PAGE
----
The spread and reach of the Internet has heralded a social media revolution in its wake. Social media are a group of Internet-based applications (networking websites, blogs, microblogs, content communities, virtual game worlds) that allow creation and exchange of user-generated content. The use of social media networking websites like Facebook, Twitter and LinkedIn has increased exponentially. In 2014 the total number of monthly active Facebook users was reported to be 1,310,000,000 and total number of minutes spent on Facebook per month was 640,000,000. Forty eight percent of Facebook users log in every day and an equal percentage of users between the ages of 18-34 reportedly check Facebook on waking up. 1We are today more connected to each other than ever before. How we communicate with each other, exchange and share information has undergone a pervasive change. Gone are the days when one kept in touch with family and a few close friends either via postal mail (nowadays referred to as snail mail or smail-yes smail was slow but dependable) or via the invention of Alexander Graham Bell (collect call anyone?). Today’s generation has e-mail, cellphones and cellphone apps. We prefer to text rather than call someone in person, e-mail rather than put pen to paper.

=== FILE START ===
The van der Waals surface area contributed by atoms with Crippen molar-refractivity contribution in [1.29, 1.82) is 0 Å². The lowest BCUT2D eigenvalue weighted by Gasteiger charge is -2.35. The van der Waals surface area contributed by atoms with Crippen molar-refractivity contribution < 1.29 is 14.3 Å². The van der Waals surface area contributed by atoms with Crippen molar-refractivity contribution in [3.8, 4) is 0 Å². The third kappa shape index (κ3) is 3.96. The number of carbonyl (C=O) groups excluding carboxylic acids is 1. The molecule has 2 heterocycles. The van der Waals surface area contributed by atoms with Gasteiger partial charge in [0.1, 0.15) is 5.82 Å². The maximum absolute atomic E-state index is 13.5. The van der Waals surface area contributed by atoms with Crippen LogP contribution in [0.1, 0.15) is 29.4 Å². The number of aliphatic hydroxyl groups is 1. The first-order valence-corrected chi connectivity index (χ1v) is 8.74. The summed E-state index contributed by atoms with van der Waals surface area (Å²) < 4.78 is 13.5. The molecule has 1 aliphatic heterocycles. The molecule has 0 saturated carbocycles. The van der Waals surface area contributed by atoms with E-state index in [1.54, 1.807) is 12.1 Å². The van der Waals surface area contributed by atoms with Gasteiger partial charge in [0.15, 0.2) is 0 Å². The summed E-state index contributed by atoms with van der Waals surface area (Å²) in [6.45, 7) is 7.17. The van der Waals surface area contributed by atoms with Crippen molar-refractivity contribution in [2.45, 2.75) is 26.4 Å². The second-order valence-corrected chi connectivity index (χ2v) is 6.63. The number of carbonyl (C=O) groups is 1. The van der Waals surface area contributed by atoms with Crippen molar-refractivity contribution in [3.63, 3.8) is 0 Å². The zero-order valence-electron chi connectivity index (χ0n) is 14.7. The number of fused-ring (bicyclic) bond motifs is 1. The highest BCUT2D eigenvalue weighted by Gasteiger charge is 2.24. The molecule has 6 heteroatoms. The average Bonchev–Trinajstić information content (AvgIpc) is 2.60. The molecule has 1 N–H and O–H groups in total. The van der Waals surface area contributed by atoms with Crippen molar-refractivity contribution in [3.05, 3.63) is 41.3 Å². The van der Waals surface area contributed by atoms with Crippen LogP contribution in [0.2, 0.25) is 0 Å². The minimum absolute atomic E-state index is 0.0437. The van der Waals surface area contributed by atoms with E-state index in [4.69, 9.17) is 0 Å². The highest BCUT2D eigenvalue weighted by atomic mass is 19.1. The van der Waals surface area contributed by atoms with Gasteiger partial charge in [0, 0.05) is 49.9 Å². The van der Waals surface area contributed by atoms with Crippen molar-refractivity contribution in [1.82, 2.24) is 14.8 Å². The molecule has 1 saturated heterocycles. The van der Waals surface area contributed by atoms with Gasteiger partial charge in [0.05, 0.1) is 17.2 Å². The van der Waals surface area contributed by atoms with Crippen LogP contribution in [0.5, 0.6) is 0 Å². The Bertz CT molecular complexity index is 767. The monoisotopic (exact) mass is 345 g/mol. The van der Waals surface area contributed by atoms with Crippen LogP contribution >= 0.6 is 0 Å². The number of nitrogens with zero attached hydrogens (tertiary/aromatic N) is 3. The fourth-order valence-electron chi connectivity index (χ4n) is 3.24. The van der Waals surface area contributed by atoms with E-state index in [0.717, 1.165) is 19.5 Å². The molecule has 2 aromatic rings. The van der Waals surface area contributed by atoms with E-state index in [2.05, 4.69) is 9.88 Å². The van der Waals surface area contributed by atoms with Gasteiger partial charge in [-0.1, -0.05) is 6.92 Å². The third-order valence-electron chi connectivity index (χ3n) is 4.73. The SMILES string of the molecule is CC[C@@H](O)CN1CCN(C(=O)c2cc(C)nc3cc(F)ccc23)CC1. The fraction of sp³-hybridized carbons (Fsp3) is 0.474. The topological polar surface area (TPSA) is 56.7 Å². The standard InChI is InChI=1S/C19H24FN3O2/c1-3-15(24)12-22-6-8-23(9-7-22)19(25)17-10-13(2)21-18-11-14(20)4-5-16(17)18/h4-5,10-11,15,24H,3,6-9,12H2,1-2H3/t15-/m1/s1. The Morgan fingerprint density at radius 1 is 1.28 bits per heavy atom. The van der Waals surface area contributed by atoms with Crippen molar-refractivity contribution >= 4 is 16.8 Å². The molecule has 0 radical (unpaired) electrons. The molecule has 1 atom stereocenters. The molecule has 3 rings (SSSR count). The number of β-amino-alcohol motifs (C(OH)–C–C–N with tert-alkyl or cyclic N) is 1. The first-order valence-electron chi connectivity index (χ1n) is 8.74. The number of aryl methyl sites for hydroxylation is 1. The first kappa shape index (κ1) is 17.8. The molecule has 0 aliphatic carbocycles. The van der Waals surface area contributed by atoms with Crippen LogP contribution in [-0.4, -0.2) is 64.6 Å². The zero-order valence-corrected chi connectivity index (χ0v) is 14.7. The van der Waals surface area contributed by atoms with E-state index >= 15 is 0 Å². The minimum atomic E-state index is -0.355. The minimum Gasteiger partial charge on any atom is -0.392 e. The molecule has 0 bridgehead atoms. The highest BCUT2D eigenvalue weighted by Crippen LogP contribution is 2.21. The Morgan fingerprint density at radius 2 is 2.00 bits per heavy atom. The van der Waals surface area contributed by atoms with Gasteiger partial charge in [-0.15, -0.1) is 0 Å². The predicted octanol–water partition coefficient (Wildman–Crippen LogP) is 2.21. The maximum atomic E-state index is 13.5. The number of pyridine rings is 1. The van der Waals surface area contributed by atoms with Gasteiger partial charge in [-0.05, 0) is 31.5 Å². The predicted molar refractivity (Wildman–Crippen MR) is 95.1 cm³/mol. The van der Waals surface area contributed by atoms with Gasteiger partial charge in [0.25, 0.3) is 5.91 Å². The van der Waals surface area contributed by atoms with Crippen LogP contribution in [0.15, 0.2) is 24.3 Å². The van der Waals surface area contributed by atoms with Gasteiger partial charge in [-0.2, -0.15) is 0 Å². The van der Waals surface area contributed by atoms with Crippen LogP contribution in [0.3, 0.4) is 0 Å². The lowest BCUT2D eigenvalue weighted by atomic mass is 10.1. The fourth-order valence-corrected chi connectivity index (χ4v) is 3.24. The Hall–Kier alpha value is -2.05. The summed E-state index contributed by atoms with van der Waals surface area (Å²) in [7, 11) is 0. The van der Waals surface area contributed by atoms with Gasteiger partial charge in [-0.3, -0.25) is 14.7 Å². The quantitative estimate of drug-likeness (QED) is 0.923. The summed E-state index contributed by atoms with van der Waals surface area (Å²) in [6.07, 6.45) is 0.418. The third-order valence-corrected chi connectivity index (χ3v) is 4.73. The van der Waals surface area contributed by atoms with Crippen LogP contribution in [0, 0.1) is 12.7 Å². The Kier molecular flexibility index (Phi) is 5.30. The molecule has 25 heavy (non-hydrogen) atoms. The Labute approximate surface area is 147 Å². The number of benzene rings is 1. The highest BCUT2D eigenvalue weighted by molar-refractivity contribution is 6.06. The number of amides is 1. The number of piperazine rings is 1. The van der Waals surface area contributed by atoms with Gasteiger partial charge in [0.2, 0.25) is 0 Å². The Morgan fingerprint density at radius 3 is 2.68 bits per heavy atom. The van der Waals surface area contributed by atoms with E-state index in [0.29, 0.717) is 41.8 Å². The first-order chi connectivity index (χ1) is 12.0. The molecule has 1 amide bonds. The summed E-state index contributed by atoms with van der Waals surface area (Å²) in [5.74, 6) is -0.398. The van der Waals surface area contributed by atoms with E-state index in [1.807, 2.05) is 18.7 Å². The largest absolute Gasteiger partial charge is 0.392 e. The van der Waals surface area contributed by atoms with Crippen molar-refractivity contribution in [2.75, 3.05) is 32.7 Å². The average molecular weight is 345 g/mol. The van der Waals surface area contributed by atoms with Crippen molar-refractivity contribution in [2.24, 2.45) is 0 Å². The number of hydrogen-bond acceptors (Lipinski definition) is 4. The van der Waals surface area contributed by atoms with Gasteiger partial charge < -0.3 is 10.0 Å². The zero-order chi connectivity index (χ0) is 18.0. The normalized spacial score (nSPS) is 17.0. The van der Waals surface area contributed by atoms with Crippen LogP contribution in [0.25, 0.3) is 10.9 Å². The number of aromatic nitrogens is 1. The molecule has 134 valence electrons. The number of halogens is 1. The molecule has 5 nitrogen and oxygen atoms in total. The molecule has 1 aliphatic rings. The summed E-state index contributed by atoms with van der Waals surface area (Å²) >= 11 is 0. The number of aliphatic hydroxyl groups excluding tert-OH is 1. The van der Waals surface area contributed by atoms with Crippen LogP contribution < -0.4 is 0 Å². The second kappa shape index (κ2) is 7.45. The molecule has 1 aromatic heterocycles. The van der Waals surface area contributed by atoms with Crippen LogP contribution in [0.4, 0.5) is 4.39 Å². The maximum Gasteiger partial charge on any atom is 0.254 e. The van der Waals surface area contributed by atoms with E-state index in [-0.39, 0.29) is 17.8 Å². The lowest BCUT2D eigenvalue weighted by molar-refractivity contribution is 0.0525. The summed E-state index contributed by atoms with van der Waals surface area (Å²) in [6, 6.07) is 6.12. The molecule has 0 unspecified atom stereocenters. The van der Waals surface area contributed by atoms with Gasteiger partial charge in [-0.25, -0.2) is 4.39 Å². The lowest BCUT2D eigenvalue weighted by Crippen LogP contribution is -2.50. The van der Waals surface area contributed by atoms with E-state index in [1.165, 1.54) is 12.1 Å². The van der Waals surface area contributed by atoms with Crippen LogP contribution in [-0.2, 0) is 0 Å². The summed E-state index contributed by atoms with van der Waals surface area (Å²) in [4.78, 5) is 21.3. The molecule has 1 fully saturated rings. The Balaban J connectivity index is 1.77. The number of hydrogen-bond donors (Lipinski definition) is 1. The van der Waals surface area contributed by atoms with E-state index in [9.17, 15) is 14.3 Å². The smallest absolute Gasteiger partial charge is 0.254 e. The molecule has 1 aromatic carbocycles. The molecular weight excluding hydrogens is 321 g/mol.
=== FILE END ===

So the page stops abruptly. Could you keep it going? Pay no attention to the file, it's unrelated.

A year ago a 28-year-old young lady consulted me for her seizure disorder. At the time of her presentation; she was on 4 anticonvulsant medications, seizures were well controlled but she was experiencing cognitive side-effects and fatigue. Over the ensuing months under close observation, I began to taper her off one anticonvulsant. Her seizure control remained stable and she felt better. All was going well till one day I received a frantic call from her mother. My patient had attempted suicide by overdosing on her anticonvulsants. She was rushed to a local hospital and later transferred to my hospital where she remained in the intensive care unit for 10 days. As her condition stabilized, she was transferred to the neurology floor and later discharged to a rehab facility. I had the opportunity to speak to her mother recently and asked her the reason why her daughter had attempted suicide. Her attempted suicide it turned out was neither related to her seizure disorder nor her anticonvulsants. Rather she fell a victim to the poor me syndrome. Two of her friends on Facebook had changed their status from single to married and one had uploaded pictures frolicking in the sun with her new beau. Seeing those updates had made my patient feel that life as it was for her was not worth living.

The poor me syndrome is likely an under recognized and under reported consequence of social media networking sites like Facebook. We are increasingly conscious about our online persona and how we reflect that to others. So happy memories and status changes are more likely to be uploaded and updated than times of sadness and struggle. In the days of yore before Facebook was born we knew little what our friends were up to in their lives- who were getting married, who had a new girlfriend or had purchased an awesome house by the beach. Ignorance as they say is indeed bliss for what we did not know did not affect us. Now though; a happy post by one of your friend risks creating sadness and feelings of hopelessness in you.


1. Facebook statistics. http://www.statisticbrain.com/facebook-statistics/2014.